Nowadays, hotel websites aren’t just battling other hotels - they’re also working to separate themselves from mass booking websites like Expedia, Kayak, and TripAdvisor. Therefore, the question all business owners in the hospitality industry must ask themselves is, “What makes your website better than the big booking sites?”
In most cases, it comes down to the ability to sell a story and experience that differentiates hotel websites from run-of-the-mill booking sites. You need to present your hotel brand identity in a way that appeals to users and connects with them on a personal level, as opposed to purely serving your business interests.
This story can’t just appeal to you and your experience with the hotel. It needs to prioritize what consumers are looking for in order to snatch them away from the OTAs.
Methods for Appealing to Different Kinds of Vacationers
When working with any hotel marketing company, you’ll quickly realize that they orient their strategies around consumer target groups. Don’t assume that every kind of vacationer is looking for the same thing, and learn to appeal to different consumers based on various defining traits.
For example, if you run a romantic, high-end resort that doesn’t allow children, you probably won’t market to families or business travelers. Everything about your website should appeal to solo travelers or couples without kids who are looking for an opportunity to relax and indulge.
Image Source: Spa Village Resort
On the flip side, if you’re featuring a hotel that’s in Orlando, Florida, you might want to target the millions of families that come to enjoy theme parks. Therefore, your marketing strategy and website feel should be entirely different to snag the right kind of consumer.
Image Source: Exploria Resort
Before you make any big design changes on your website, ask yourself, “Who am I trying to appeal to? What story do I need to tell?”
You might be trying to appeal to ALL sorts of guests - from solo travelers, to couples, to families, to business executives. Regardless of who your target guests are, your website needs to be created in a way that appeals to all of them.
Are Disconnections in the Visual Hierarchy Bothering Your Users?
What’s visual hierarchy?
In its simplest sense, it’s the order in which a user unconsciously processes information while first looking at your website’s page.
The human brain generally scans websites in a Z-shaped pattern.
Image Source: 99 Designs
If you look at most websites, you’ll notice the design is built around the concept above.
When people visit a hotel’s website, hospitality marketing agencies know that their eyes naturally follow a particular pattern. They’ll usually scan the top of the page, then look at the main images, then find their way down to the bottom of what they can see. This forms the “Z” shape, and if you’re not playing on the pattern, you might be losing out on customer attention.
Keep basic information, such as search bars and contact links, at the top of the page where the visitor first looks. Then, snag the viewer’s attention with a large, high-quality image or feature in the middle of the page.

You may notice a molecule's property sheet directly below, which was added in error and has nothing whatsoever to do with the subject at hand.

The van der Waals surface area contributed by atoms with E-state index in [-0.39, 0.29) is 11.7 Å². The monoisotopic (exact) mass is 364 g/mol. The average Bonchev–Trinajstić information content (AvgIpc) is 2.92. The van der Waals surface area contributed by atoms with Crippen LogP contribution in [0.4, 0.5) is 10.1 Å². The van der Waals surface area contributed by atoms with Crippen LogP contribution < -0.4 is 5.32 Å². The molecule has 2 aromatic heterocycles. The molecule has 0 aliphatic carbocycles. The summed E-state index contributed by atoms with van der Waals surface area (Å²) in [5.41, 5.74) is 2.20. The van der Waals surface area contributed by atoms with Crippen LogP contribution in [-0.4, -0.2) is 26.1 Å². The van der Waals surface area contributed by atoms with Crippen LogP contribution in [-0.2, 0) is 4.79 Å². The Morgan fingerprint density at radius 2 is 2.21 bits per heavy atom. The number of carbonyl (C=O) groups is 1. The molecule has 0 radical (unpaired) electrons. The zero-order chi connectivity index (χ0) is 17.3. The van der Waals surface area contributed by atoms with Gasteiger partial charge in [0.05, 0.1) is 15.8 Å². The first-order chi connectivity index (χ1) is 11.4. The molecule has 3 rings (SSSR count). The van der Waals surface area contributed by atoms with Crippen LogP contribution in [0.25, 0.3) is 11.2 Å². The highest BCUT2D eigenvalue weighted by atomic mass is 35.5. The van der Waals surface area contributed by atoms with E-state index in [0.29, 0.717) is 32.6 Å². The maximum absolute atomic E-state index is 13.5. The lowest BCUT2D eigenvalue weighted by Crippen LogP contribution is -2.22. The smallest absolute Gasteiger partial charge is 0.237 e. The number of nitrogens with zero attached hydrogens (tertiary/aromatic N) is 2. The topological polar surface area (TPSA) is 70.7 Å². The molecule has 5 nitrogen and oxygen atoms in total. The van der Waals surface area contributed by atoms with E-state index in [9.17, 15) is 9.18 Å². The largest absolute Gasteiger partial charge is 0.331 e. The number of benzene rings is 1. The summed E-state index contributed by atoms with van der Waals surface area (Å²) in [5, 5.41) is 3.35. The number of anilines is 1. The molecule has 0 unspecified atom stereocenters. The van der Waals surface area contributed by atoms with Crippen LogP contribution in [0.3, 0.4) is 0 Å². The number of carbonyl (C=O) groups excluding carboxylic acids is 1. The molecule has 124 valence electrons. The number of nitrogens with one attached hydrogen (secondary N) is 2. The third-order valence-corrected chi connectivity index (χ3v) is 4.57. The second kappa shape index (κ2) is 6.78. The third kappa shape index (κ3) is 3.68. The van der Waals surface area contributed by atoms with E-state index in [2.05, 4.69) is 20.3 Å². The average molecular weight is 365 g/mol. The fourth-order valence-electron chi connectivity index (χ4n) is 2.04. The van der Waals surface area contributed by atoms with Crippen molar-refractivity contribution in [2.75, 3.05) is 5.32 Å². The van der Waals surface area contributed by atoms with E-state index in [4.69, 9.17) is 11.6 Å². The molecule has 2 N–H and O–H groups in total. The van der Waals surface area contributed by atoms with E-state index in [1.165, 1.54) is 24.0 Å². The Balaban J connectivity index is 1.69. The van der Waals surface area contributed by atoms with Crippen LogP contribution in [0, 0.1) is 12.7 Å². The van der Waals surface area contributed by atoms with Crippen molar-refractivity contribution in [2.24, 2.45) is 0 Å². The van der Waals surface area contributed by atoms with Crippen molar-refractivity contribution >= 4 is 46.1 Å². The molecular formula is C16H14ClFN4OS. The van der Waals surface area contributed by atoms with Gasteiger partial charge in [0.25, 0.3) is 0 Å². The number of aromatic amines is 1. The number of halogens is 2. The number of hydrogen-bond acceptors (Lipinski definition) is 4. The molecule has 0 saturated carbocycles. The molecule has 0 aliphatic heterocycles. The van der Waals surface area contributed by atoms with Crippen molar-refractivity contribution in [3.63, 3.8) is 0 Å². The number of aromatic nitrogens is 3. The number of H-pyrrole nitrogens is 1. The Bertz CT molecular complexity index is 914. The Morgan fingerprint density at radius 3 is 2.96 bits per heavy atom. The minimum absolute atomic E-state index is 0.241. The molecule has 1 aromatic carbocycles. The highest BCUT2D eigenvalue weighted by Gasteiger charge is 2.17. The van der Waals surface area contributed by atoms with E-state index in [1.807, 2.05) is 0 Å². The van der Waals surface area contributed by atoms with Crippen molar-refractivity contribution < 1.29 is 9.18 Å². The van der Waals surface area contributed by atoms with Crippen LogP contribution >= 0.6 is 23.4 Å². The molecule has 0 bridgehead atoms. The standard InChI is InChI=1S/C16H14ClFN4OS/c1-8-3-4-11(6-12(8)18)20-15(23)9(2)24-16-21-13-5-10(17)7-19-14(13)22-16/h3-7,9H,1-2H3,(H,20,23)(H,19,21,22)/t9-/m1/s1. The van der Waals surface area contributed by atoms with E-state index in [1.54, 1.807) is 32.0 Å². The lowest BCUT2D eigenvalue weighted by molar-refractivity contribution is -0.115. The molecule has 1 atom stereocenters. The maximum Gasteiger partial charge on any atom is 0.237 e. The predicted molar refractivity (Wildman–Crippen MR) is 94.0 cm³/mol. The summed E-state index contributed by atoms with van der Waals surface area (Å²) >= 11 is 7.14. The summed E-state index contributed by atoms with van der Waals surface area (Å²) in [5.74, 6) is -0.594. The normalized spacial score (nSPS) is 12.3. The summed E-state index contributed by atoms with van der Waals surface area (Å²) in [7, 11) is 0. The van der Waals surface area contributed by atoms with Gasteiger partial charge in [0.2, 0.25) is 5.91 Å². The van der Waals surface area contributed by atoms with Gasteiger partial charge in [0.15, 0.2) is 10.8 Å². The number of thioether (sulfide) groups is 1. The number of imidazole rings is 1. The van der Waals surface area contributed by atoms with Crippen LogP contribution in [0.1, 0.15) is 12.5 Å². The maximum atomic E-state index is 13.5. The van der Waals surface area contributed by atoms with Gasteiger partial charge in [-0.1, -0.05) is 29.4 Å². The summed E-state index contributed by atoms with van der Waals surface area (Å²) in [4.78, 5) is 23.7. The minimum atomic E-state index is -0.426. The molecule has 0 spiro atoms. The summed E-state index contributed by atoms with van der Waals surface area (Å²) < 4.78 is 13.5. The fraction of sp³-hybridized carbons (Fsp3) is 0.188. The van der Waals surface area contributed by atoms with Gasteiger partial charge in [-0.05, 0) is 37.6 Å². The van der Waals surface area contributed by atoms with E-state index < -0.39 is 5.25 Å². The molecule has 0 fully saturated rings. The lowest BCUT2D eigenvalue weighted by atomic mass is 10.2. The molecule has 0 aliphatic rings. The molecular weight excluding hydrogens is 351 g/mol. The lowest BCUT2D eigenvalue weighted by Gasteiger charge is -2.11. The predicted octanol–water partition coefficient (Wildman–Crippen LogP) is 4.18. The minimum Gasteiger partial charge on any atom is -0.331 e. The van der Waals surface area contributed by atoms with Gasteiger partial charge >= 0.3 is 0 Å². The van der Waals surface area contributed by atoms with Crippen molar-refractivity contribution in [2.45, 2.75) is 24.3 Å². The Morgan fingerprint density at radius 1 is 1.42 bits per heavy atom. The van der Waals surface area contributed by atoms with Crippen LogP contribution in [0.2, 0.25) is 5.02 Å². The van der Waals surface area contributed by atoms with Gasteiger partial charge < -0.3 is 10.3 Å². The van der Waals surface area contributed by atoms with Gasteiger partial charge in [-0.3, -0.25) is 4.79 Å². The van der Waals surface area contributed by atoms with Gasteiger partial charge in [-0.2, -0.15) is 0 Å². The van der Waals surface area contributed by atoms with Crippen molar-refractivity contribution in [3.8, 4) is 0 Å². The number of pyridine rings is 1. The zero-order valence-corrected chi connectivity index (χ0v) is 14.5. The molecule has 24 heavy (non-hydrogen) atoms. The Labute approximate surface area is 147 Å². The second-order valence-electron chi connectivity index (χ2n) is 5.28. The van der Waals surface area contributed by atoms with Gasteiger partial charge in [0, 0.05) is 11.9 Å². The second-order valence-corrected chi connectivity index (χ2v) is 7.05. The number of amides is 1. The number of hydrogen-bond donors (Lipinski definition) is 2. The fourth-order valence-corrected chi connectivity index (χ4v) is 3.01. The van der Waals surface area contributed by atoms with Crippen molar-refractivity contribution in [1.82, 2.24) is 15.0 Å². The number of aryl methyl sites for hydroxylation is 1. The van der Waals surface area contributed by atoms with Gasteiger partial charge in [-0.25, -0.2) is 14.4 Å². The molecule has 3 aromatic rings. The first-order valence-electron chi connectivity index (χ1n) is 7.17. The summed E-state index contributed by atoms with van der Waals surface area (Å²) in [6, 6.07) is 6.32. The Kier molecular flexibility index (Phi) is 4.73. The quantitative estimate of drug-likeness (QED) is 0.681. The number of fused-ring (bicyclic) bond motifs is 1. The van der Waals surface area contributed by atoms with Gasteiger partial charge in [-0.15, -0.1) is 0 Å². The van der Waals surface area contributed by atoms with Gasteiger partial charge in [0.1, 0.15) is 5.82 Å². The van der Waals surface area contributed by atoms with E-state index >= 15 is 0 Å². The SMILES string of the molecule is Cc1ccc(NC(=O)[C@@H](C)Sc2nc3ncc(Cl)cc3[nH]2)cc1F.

Finish up your visual hierarchy with a “booking” image or link that’s impossible to miss, as well as some tidbits of helpful information.
Are You Watching for Snags in Booking Transactions?
When people are ready to book with your website, they’re likely sitting with their credit card in hand, ready to pull the trigger. Your website’s job is to act on their readiness and snag the conversion as quickly and easily as possible.
Unfortunately, many websites don’t simplify their booking process. They ask too many questions, such as “do you want a rental car?” or personal queries such as your title, gender, etc.
Always remember, consumers these days have more options at their fingertips than ever before (literally!) Every single step in your booking process is an opportunity for them to reconsider their decision!
Additionally, many consumers balk at any lack of transparency on hotel websites. No one wants to go through the entire checkout process only to find that there are tacked-on fees, taxes, and expenses that they didn’t anticipate. If your complicated checkout didn’t send them running, hidden prices almost certainly will!
Perhaps the best hotel marketing strategy is to make your transaction process as painless as possible. If it takes more than a minute or two for someone to book a room with your hotel on your website, they’ll likely feel annoyed at the hiccup.
Are Vacationers Stumbling Through Complicated Forms?
We briefly touched on this earlier; however, unnecessarily complicated forms are a HUGE form of friction that can send guests running into the arms of your competition. If people are running into complex forms and requests on your webpage, they’ll likely seek out an easier booking option.
Let’s say that someone wants to ask a simple question about your accommodations. They shouldn’t have to provide tons of personal information and fill out a massive form just to get in contact with someone who can handle their queries.
Make sure that vacationers feel at ease and can use your website with limited complications. The fewer forms and steps you can have, the better. Stick to the essentials!
Have You Created a Sense of Community?